But I did notice some things while caring for my mother. The biggest thing may well have been recognizing the fact that she could NOT do some things for herself and had to be guided even assisted when she couldn't. And yet there was the need to respect her as an adult all the while. For instance, when occasions arose where decisions had to be made about her life and possessions, they were made, yet her ideas, opinions, and felt needs had to carry some weight, as long as possible, in the mix for there to be real respect.

This fine line is not easy to find, walk, or maybe even understand. But as I look back on my own mom's passing, I think it may have been part of the process that helped me and my siblings during that time when we bore responsibility for her in ways that we hadn't previously.

Obviously, to communicate to an aged person that they are sometimes like children would be self defeating and disrespectful. So don't tell them that at all is my counsel to you. But do carry an awareness of it in your own heart. I think that will tend to soften your heart, still your anxiousness, and maybe even help you smile at some things that otherwise could create consternation or even hurt.

It is not an easy task, this growing old. It's even harder to care for those getting older when that responsibility falls to you.  But as the years go by it may be we all will be in need of some understanding and even some information to help us know how to help those who are aging. I'm thinking it needs to be talked about. So I'm talking.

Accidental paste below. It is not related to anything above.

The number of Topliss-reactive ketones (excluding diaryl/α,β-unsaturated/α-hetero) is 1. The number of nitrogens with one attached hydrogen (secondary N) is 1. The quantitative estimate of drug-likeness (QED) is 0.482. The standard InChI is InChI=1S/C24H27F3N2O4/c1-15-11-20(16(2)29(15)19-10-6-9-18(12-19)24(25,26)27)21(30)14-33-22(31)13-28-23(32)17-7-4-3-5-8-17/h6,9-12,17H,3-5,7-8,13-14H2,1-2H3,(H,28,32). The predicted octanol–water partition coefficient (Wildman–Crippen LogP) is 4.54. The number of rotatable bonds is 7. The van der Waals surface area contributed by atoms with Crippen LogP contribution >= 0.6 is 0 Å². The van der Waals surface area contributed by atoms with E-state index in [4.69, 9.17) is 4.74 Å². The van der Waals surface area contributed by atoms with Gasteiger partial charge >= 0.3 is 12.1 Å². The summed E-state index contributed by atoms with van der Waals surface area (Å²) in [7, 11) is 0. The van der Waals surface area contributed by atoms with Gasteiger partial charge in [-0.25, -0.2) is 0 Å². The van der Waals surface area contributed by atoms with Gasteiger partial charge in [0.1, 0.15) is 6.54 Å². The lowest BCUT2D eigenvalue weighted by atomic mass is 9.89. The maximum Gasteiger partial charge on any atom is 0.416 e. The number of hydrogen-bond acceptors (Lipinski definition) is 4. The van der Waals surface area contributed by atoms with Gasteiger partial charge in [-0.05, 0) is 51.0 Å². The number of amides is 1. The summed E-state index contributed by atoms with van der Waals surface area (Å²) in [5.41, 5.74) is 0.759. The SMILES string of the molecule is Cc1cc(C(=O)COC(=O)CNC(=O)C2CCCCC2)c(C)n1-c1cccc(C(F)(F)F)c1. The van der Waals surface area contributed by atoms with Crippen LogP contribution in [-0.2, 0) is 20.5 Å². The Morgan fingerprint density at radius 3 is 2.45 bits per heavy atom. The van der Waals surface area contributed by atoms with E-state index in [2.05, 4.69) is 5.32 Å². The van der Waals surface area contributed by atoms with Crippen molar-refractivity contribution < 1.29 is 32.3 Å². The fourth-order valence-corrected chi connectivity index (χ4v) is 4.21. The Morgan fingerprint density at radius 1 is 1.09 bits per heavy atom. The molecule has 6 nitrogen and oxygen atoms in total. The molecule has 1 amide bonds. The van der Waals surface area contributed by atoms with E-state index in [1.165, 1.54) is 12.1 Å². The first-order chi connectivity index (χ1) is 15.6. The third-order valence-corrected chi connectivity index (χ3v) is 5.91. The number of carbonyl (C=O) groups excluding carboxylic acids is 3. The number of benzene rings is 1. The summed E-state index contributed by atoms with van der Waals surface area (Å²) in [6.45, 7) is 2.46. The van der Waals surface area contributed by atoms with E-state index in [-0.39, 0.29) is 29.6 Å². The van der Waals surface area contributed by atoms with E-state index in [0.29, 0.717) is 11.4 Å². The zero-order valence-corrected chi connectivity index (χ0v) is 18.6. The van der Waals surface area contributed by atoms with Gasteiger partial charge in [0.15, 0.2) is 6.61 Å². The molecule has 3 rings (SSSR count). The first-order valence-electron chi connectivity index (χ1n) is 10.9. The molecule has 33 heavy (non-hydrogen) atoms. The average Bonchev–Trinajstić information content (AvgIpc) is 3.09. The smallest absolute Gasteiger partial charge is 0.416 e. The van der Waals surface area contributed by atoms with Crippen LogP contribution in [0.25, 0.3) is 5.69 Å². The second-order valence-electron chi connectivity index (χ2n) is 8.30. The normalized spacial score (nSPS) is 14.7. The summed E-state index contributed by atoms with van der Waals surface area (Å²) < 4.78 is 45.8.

Paul B.  


Wade Burleson said...


Children have no concept of money. They spend whatever they get on things they wish to enjoy.

With your excellent thoughts today about senior adults becoming like children (again), I am assuming you and mom are preparing us that you both intend to spend our inheritance!


P.S. Have fun doing it! :)

Paul Burleson said...


How well you know your Dad and Mom. Sorry, it WILL be all gone but, having had fun doing it, we will think of all you kids with appreciation for what might have been yours were we not having so much fun. LOL

Aussie John said...


You're so right! Your subject does need talking about.

How could I possibly do otherwise than agree with your thoughts expressed in,"It's tough getting older and,..... honesty demands that I admit the fact that it is a little tough getting older.

I certainly would change where I'm at now. Getting here was tough, but where I'm heading...Wow!